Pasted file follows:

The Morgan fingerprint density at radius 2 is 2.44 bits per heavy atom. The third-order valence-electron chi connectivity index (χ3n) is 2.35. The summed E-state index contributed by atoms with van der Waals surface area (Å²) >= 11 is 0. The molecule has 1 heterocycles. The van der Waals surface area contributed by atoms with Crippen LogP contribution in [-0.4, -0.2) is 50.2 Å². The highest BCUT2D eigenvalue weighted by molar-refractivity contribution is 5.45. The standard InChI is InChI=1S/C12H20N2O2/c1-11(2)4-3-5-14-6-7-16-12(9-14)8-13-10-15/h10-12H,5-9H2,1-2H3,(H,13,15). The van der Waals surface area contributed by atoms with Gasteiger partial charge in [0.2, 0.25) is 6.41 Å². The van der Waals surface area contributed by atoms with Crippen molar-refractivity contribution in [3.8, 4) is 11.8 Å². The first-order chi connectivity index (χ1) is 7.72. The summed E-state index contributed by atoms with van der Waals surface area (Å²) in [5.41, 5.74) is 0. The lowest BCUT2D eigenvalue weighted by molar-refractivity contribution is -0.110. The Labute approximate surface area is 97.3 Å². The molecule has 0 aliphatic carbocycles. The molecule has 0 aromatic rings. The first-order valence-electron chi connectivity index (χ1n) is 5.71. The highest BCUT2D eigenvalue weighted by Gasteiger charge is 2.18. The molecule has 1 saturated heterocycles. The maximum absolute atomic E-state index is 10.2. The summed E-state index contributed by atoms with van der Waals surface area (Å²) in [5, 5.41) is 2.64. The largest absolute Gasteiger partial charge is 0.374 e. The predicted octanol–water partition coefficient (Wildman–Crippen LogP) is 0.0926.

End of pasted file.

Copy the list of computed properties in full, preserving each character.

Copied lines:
The Morgan fingerprint density at radius 2 is 2.44 bits per heavy atom. The third-order valence-electron chi connectivity index (χ3n) is 2.35. The summed E-state index contributed by atoms with van der Waals surface area (Å²) >= 11 is 0. The molecule has 1 heterocycles. The van der Waals surface area contributed by atoms with Crippen LogP contribution in [-0.4, -0.2) is 50.2 Å². The highest BCUT2D eigenvalue weighted by molar-refractivity contribution is 5.45. The standard InChI is InChI=1S/C12H20N2O2/c1-11(2)4-3-5-14-6-7-16-12(9-14)8-13-10-15/h10-12H,5-9H2,1-2H3,(H,13,15). The van der Waals surface area contributed by atoms with Gasteiger partial charge in [0.2, 0.25) is 6.41 Å². The van der Waals surface area contributed by atoms with Crippen molar-refractivity contribution in [3.8, 4) is 11.8 Å². The first-order chi connectivity index (χ1) is 7.72. The summed E-state index contributed by atoms with van der Waals surface area (Å²) in [5.41, 5.74) is 0. The lowest BCUT2D eigenvalue weighted by molar-refractivity contribution is -0.110. The Labute approximate surface area is 97.3 Å². The molecule has 0 aliphatic carbocycles. The molecule has 0 aromatic rings. The first-order valence-electron chi connectivity index (χ1n) is 5.71. The highest BCUT2D eigenvalue weighted by Gasteiger charge is 2.18. The molecule has 1 saturated heterocycles. The maximum absolute atomic E-state index is 10.2. The summed E-state index contributed by atoms with van der Waals surface area (Å²) in [5, 5.41) is 2.64. The largest absolute Gasteiger partial charge is 0.374 e. The predicted octanol–water partition coefficient (Wildman–Crippen LogP) is 0.0926.